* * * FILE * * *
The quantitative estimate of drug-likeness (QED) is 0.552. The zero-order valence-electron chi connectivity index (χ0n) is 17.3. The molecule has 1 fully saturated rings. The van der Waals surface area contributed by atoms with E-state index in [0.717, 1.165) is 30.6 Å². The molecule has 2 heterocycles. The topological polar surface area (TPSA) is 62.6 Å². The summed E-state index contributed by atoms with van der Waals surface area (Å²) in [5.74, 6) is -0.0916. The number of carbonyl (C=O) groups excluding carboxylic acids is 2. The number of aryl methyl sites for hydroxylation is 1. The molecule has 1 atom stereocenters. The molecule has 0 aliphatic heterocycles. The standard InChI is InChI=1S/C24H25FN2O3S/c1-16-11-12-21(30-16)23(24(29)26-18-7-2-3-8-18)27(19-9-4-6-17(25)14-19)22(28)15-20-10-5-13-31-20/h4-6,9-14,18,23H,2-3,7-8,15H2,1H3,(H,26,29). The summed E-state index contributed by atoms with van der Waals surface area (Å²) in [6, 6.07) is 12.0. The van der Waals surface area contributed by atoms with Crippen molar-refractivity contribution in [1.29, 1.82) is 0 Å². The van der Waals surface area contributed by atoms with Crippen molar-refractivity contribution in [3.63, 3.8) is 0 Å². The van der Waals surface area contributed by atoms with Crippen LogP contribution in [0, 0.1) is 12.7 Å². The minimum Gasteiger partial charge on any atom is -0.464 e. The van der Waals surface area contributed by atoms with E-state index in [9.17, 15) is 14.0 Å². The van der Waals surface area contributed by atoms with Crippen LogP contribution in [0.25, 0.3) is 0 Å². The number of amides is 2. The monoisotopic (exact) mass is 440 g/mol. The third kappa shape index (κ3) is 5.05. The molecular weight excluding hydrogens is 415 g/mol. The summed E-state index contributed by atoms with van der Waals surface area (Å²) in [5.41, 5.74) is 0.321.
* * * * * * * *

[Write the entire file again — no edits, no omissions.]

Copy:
The quantitative estimate of drug-likeness (QED) is 0.552. The zero-order valence-electron chi connectivity index (χ0n) is 17.3. The molecule has 1 fully saturated rings. The van der Waals surface area contributed by atoms with E-state index in [0.717, 1.165) is 30.6 Å². The molecule has 2 heterocycles. The topological polar surface area (TPSA) is 62.6 Å². The summed E-state index contributed by atoms with van der Waals surface area (Å²) in [5.74, 6) is -0.0916. The number of carbonyl (C=O) groups excluding carboxylic acids is 2. The number of aryl methyl sites for hydroxylation is 1. The molecule has 1 atom stereocenters. The molecule has 0 aliphatic heterocycles. The standard InChI is InChI=1S/C24H25FN2O3S/c1-16-11-12-21(30-16)23(24(29)26-18-7-2-3-8-18)27(19-9-4-6-17(25)14-19)22(28)15-20-10-5-13-31-20/h4-6,9-14,18,23H,2-3,7-8,15H2,1H3,(H,26,29). The summed E-state index contributed by atoms with van der Waals surface area (Å²) in [6, 6.07) is 12.0. The van der Waals surface area contributed by atoms with Crippen molar-refractivity contribution in [1.29, 1.82) is 0 Å². The van der Waals surface area contributed by atoms with Crippen molar-refractivity contribution in [3.63, 3.8) is 0 Å². The van der Waals surface area contributed by atoms with Crippen LogP contribution in [0, 0.1) is 12.7 Å². The minimum Gasteiger partial charge on any atom is -0.464 e. The van der Waals surface area contributed by atoms with E-state index in [9.17, 15) is 14.0 Å². The van der Waals surface area contributed by atoms with Crippen LogP contribution in [0.25, 0.3) is 0 Å². The number of amides is 2. The monoisotopic (exact) mass is 440 g/mol. The third kappa shape index (κ3) is 5.05. The molecular weight excluding hydrogens is 415 g/mol. The summed E-state index contributed by atoms with van der Waals surface area (Å²) in [5.41, 5.74) is 0.321.